zeh@Posted: Sat Aug 07, 2004 3:26 pmĀ :
Welcome to the first in a series of tutorials covering GUI scripting for the DOOM 3 engine. Actually, this is just an introduction to the GUI concept in DOOM, and it will not cover scripting syntax just yet. This introductory tutorial aims to make people from other backgrounds comfortable before they start editing GUI scripts for the DOOM 3 engine, or at least showing in what's used for and how. It's a little slow and contains lots of ramblings, but it's important to give a background to the whole concept before picking up the pace in a more technical fashion.

Complete GUI Scripting - 0: A GUI script primer

FPS engines are getting more complex everyday. A few years ago, a FPS engine was all about 3D renderization: it was all about how the player would see the world. This has changed, however, as engines started getting more polished and started offering more features instead of just pushing polygon counts higher.

One of these features is a more powerful approach to user interfaces. All games have GUIs - Graphical User Interfaces - such as menus and buttons, but it wasn't until recently that mod authors acquired the ability to change the way the normal GUI work or look like for a particular engine without having the original (engine) source code.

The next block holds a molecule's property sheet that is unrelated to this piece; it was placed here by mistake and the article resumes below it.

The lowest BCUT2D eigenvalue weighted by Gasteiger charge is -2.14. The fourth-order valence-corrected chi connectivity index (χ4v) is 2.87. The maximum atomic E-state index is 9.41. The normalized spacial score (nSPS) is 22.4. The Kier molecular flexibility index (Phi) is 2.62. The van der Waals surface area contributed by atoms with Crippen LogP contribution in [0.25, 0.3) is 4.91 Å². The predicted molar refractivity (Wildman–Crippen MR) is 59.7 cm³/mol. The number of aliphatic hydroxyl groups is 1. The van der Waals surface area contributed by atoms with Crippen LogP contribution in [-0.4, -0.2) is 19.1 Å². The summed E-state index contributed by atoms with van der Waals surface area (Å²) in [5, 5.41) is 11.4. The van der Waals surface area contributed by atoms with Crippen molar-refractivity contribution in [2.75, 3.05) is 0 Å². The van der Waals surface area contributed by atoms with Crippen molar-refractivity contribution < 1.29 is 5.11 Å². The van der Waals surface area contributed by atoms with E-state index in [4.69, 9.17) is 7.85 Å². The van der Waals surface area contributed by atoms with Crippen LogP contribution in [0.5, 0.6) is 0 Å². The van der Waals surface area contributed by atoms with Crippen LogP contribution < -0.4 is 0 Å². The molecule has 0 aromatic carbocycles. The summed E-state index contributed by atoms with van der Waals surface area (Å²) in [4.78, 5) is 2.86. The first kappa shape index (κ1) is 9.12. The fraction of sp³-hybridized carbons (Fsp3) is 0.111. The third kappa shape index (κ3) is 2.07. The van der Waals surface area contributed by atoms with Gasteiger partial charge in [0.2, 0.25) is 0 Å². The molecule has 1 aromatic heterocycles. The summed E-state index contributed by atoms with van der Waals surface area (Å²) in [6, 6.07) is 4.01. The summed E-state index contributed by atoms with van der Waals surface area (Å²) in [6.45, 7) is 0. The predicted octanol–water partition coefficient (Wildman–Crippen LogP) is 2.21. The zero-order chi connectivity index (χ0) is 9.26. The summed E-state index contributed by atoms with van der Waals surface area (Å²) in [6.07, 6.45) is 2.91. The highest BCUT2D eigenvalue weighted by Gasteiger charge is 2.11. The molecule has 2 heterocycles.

The Unreal and the Quake 3: Arena engines were the first "big name" engines to give mod authors the ability to change the game appearance completely, and more importantly, in a more friendly fashion. For example, mod authors could add a stylized "Select Class" window for their class-based mod, or add a new voting window, or showing a new map when a key was pressed

For id Software, while it was possible to modify the appearance of on-screen menus and dialogs before, the Team Arena menu format was the first step towards a very practical and powerful GUI scripting system; this has evolved a lot and is now available in the DOOM 3 engine as the GUI scripting system.

I think the GUI interaction in the game is really powerful as an interactive paradigm. It doesn't require additional controls; you're interacting with something people are familiar with. Allowing you to interact with complex displays is powerful, much more than adding three more keys to do something.

John Carmack, Nov 3rd, 2003

GUIs script are, in fact, very powerful tools for creating interfaces in the engine. You're not only able to create general-use user window interfaces and change the game windows' aspect, but also create in-game interfaces. For example, these are all examples of GUI scripts in the DOOM 3 engine (click to see a bigger version):

The main menu. This includes all submenus and options available.

The player HUD (short for "Heads Up Display"). It's, of course, everything that overlays the game action, showing the player health, ammo, etc.

The user PDA, one of the most complex GUI scripts in the game.

A weapon overlay (zoomed) - this actually shows the amount of ammo you have on the weapon itself, instead of depending on the HUD only. This is a non interactive display, but it is still a GUI.